Its flowers are very flagrant and when in season, they fill the woods with their sweet exhalations and make it agreeable to travel in them, especially in the evening.
~Peter Kalm, Swedish scientist, on Common Milkweed, 1750’s
I don’t really remember how long ago it was that I spread some Common Milkweed (Asclepias syriaca) seeds around the yard. I think I did it a couple of years in a row, and finally, one spring, there were some shoots that popped up. Not where I had put the seeds, of course (and that should have prepared me for how this plant “behaves” in garden), but I was excited nevertheless. Years went by, and the milkweed would appear and send up new shoots well beyond where I had intended it to grow. But no flowers…I figured it was due to our wooded setting and these normally field habitat plants just could not get enough sunlight to send energy into flower production. Then, a few years back, the first flowers appeared. At first, on only a couple of the taller stems. But last year and this one have been spectacular showings of the sweet-scented floral globes.
The patch of twenty or so milkweeds has been abuzz with activity since the flowers opened with honeybees, bumblebees, and large butterflies being the most frequent visitors.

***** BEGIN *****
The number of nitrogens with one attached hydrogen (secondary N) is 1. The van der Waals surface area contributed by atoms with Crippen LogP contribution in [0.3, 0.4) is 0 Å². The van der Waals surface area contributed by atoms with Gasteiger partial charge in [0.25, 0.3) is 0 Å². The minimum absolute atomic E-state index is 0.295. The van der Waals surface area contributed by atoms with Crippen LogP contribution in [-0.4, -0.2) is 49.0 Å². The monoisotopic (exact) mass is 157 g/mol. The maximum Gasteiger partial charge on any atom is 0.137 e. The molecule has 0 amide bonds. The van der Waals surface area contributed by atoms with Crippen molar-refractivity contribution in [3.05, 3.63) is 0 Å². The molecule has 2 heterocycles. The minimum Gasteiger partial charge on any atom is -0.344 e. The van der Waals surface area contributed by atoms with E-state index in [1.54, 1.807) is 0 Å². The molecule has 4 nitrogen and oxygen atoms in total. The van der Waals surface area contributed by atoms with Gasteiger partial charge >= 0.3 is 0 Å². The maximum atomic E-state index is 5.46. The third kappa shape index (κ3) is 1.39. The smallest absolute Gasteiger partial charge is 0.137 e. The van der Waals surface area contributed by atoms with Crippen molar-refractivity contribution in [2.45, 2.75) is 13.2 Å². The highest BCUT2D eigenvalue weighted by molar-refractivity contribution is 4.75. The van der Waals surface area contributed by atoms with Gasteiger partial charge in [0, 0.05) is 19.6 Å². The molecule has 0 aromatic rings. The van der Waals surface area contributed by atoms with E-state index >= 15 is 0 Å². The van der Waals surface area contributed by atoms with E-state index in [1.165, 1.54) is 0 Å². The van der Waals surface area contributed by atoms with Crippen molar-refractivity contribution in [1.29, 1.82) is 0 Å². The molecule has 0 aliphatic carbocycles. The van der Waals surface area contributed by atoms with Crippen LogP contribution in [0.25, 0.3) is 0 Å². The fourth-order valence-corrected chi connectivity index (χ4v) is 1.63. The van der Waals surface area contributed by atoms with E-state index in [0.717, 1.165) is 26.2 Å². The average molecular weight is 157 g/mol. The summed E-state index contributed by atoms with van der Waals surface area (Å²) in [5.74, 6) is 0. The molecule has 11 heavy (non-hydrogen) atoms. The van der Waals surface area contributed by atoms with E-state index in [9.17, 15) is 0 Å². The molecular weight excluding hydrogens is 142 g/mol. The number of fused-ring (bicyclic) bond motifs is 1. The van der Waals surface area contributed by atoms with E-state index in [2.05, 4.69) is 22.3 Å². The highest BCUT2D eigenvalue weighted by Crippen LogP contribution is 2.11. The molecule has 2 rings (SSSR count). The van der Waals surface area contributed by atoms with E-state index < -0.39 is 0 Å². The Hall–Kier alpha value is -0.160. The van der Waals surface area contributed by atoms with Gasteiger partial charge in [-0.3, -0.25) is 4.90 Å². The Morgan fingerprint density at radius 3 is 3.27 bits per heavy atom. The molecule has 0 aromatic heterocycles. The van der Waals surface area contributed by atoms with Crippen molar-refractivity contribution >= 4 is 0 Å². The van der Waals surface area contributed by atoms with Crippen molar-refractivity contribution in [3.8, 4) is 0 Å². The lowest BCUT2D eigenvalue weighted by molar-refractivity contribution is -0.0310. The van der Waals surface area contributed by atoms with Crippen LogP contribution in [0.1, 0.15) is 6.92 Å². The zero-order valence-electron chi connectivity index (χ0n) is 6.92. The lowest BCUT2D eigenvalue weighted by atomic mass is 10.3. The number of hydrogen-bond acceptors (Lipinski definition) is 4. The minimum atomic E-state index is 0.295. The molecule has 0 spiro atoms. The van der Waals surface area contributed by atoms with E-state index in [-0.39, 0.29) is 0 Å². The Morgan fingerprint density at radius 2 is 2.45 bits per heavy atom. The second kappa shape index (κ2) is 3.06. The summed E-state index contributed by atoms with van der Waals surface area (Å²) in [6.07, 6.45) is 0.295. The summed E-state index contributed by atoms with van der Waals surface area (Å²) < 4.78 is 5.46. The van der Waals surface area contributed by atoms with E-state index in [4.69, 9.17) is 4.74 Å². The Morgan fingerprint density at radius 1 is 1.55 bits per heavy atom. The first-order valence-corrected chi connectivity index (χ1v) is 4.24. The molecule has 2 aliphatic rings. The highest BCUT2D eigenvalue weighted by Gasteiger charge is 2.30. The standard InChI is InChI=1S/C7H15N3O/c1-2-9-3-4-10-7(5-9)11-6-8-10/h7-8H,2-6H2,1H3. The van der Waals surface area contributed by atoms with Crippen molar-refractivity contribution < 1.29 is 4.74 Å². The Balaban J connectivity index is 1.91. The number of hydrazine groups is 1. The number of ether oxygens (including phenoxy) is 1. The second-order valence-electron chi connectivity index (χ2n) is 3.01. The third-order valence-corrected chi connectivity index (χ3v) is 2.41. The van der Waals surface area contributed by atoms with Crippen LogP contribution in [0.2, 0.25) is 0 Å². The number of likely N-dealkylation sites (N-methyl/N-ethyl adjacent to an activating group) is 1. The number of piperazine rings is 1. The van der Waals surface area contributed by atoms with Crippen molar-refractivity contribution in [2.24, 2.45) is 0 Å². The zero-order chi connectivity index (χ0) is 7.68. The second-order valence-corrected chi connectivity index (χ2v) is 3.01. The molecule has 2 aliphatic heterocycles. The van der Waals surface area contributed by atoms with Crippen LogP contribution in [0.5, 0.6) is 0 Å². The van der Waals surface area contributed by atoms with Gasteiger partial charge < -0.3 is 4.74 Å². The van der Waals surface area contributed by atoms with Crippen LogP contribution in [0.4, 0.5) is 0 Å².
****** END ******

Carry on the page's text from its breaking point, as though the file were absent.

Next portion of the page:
Besides their wonderful fragrance and obvious benefit to pollinators, milkweed flowers have something else going for them…their unusual structure. In addition to a whorl of sepals and petals (the petals are reflexed downward), milkweed flowers have a third whorl of five hoods (seen here as the upward facing openings) each of which encloses a horn (the modified filaments of the anthers).
Instead of the loose, powdery pollen grains most of us are familiar with, milkweed pollen grains are packed into two connected sacs (pollinia). Together they are called a pollinarium and are shaped like a tiny saddlebag.
When an insect lands on the flower, its leg slips into the crevice between the hoods and can pick up a pollinarium. When it visits another flower, the waxy pollen sacs can be deposited if the leg slips into a vacant crevice. These slits can occasionally capture some insects if their leg gets stuck.
I have seen a few bumblebees that have several of these pollen structures stuck to their legs so I think large (and strong) insects like bees and butterflies make the best milkweed pollinators.